I sometimes think the world has gone mad. Yesterday’s headlines were scattered with the news that former Conservative MP Edwina Currie had called a size 14 model, who may I add is apparently 5’9 according to her Wikipedia profile, was ‘obese’ and is apparently glamorising obesity amongst women.
Maybe I’m alone in my thinking, but to me, Ashley Graham, who has recently gained a lot of high profile modelling jobs and has become the first ‘plus size’ model to grace the cover of Sports Illustrated, is anything but overweight.
Edwina Currie caused a furore on the internet after appearing on the UK’s BBC Breakfast programme to discuss the days newspaper headlines. The former health secretary came across an image of Graham and stated that whilst she did not know who the model was but that she considered her to be a bad role model for women, and that her being on the runway was just as bad as a size zero model walking the catwalk.
Her point, with regards to unhealthy body images on both ends of the spectrum, is valid. However, a number of people who have been commenting on this story, including myself, have been left shocked by her comments on Graham’s figure.
I encourage you to go and search for Ashley Graham now if you haven’t already seen what she looks like. Forgive me if I’m wrong, but when looking at pictures of Graham something that doesn’t come to mind is her being overweight. Curvy, yes. Fat, no. Being curve and having natural curves is nothing to be criticised for, and is quite frankly completely different to being overweight as Currie seems to believe. I thought natural, womanly curves were something to be embraced by women and admired by others, but apparently Currie didn’t receive the note about this.
Calling someone who is fit and healthy, naturally curvy, a size 14 and taller than the average woman is not promoting positive body image. If anything, it’s making women who have a similar stature to Graham worry that they are overweight and unhealthy. Perhaps Edwina should take into consideration that what is deemed a ‘healthy’ body weight changes from person to person depending on other body measurements, with height being one of the key players in this.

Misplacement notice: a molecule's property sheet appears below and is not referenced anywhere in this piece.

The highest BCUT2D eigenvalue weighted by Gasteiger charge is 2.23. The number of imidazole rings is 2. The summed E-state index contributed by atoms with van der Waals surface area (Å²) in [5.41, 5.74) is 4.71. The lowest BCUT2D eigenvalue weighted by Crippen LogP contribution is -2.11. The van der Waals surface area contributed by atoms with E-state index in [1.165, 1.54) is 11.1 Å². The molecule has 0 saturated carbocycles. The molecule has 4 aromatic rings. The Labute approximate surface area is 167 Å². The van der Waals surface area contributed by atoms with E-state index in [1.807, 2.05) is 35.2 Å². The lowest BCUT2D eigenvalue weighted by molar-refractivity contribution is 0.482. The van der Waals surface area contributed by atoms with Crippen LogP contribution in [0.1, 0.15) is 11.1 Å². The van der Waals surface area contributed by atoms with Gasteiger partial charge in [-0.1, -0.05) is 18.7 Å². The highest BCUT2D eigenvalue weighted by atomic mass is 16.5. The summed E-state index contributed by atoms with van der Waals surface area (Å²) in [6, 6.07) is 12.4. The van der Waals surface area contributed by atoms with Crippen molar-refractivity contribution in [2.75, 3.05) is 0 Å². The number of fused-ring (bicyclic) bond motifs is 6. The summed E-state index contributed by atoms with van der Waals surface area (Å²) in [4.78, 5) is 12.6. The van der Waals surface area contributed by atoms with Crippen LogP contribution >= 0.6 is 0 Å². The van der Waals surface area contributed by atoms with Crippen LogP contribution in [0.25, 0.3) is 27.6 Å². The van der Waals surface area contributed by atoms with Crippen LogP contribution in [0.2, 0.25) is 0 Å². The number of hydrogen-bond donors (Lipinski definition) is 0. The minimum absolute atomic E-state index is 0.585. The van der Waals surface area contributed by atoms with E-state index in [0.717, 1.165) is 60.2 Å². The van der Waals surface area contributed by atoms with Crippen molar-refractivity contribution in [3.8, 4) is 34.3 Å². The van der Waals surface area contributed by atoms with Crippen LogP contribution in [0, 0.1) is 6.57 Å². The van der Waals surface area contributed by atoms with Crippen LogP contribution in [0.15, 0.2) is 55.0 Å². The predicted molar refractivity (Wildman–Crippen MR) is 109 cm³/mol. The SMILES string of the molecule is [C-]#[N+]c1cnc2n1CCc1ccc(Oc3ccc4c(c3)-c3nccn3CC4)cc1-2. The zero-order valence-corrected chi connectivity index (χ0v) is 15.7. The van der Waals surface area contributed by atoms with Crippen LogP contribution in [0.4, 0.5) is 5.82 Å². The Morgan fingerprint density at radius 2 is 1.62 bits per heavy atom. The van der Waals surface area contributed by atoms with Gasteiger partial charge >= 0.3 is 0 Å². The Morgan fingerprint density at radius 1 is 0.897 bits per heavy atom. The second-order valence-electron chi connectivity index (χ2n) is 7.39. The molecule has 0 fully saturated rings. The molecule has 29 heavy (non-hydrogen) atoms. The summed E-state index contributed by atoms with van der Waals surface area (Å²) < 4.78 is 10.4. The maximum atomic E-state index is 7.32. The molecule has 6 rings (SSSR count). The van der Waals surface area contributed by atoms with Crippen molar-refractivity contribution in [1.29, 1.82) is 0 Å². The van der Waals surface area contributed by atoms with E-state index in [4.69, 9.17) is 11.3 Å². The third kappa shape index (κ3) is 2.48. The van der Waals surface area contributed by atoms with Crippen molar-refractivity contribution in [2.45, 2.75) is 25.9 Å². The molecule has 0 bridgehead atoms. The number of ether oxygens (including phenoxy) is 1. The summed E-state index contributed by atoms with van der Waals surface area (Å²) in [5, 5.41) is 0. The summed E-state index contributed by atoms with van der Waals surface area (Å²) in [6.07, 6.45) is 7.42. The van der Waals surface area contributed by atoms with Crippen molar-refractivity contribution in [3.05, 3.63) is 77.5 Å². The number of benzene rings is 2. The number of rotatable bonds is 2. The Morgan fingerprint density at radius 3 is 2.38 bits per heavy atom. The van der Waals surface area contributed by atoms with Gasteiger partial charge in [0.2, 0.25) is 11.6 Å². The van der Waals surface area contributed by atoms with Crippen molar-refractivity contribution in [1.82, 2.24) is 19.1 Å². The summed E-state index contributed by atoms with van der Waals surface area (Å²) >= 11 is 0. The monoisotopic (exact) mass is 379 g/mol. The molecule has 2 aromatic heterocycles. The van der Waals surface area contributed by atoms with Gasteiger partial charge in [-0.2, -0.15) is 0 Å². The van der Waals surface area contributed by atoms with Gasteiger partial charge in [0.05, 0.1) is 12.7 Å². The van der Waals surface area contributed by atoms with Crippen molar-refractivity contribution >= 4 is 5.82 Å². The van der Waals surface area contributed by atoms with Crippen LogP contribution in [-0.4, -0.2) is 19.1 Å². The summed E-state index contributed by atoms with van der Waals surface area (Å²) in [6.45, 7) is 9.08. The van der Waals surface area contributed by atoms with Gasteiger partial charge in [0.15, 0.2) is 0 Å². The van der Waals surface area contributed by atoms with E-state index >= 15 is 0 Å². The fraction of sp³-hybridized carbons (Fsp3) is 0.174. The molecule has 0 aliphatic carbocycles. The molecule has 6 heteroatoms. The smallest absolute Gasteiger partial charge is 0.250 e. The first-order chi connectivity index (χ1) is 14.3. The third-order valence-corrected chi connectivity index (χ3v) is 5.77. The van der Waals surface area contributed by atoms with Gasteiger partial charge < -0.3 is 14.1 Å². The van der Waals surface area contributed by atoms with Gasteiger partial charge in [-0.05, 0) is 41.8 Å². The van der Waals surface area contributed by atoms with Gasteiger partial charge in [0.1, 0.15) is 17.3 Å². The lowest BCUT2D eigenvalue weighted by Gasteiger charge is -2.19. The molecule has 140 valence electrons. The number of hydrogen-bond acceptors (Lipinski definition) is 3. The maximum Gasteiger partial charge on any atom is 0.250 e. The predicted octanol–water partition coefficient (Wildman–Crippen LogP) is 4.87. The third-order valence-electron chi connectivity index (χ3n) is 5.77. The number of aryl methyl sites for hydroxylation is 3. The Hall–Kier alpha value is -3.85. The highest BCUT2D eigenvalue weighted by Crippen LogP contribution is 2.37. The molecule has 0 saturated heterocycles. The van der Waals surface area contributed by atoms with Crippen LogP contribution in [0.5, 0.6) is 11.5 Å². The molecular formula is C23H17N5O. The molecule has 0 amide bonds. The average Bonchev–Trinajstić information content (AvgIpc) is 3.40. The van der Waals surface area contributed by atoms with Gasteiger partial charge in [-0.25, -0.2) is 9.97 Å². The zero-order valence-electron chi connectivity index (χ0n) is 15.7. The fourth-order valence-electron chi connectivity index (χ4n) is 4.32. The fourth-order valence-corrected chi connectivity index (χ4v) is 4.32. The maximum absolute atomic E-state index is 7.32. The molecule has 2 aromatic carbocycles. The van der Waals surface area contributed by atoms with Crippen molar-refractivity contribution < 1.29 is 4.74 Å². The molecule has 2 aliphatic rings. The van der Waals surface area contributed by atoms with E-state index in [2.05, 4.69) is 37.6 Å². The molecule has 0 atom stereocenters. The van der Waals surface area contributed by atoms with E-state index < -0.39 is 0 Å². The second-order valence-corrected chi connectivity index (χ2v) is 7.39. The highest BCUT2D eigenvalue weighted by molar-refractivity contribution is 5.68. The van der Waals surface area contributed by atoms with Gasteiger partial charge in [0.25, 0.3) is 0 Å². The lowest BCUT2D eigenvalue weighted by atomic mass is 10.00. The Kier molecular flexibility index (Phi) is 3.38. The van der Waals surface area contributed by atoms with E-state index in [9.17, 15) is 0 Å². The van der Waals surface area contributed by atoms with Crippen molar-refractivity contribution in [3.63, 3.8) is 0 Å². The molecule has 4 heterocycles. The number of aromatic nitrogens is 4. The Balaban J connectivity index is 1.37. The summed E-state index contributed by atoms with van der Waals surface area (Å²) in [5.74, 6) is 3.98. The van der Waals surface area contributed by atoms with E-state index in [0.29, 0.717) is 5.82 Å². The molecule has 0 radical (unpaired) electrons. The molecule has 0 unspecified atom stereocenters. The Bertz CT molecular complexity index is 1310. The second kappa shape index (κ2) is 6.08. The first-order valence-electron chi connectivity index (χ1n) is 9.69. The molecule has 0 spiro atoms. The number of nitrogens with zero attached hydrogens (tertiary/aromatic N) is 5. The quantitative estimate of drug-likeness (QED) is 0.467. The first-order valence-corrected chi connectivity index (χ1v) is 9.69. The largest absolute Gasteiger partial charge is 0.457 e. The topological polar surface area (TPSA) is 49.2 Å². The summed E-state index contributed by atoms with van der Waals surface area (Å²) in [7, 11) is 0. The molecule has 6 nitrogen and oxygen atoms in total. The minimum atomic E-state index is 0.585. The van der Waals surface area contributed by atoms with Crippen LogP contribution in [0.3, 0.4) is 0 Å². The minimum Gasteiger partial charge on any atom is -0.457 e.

As I’ve already intentionally mentioned twice, Graham is tall for a woman and like most models stands at over 5 foot and 9 inches. There is no way she could be so publically, and cruelly, classed as obese. For me personally, size 14 is not obese whatever your height or body shape, particularly when the average woman living in the UK is between a size 12 and 14.
The body shaming of Graham by Currie is just as bad as naturally skinny women being accused as being underweight or anorexic. The world needs to stop slamming women who are naturally skinny or curvy, who are fit and healthy, who look after themselves and who are at a healthy weight for their height. There is a stark and obvious difference between these women who are actually living with eating disorders and who are clinically overweight and underweight. It’s disgraceful that in this day and age, women who are naturally a certain size and who look after themselves are being made to feel negatively about how they look. The same can also be said of women who may be living with an eating disorder. Instead of criticising these women or bullying them for how they look, they need support and help to make sure they aren’t damaging their bodies and their general health.
When I read Edwina’s comments yesterday morning, even I began to feel bad about my body shape. I’m 5’10, almost 5’11 with a clothes size of 12-14. I have a healthy BMI for my height and weight, and I regularly exercise and eat a somewhat balanced diet. Hearing what Currie had to say about Graham’s body at first made me feel upset about my own weight, and a number of questions of self doubt began running through my mind. Thankfully I have a rational mind when it comes to these things, and after a few moments of panic about my body shape I managed to see past the cruelty of the former politicians words and saw that she was simply being ignorant towards this models curvy and womanly figure.
I hope her words will not lead to women with curvaceous figures believing that they are overweight and putting their health at risk. Only you know whether or not you are fit, healthy and looking after your body with care. No ones comments define your shape or weight, no matter how rude or cruel they are. Embrace the fact that everyone looks different and that no two women look alike. We’re all different, and it’s about time the world started to appreciate natural, healthy women, no matter how slim or curvy they may be.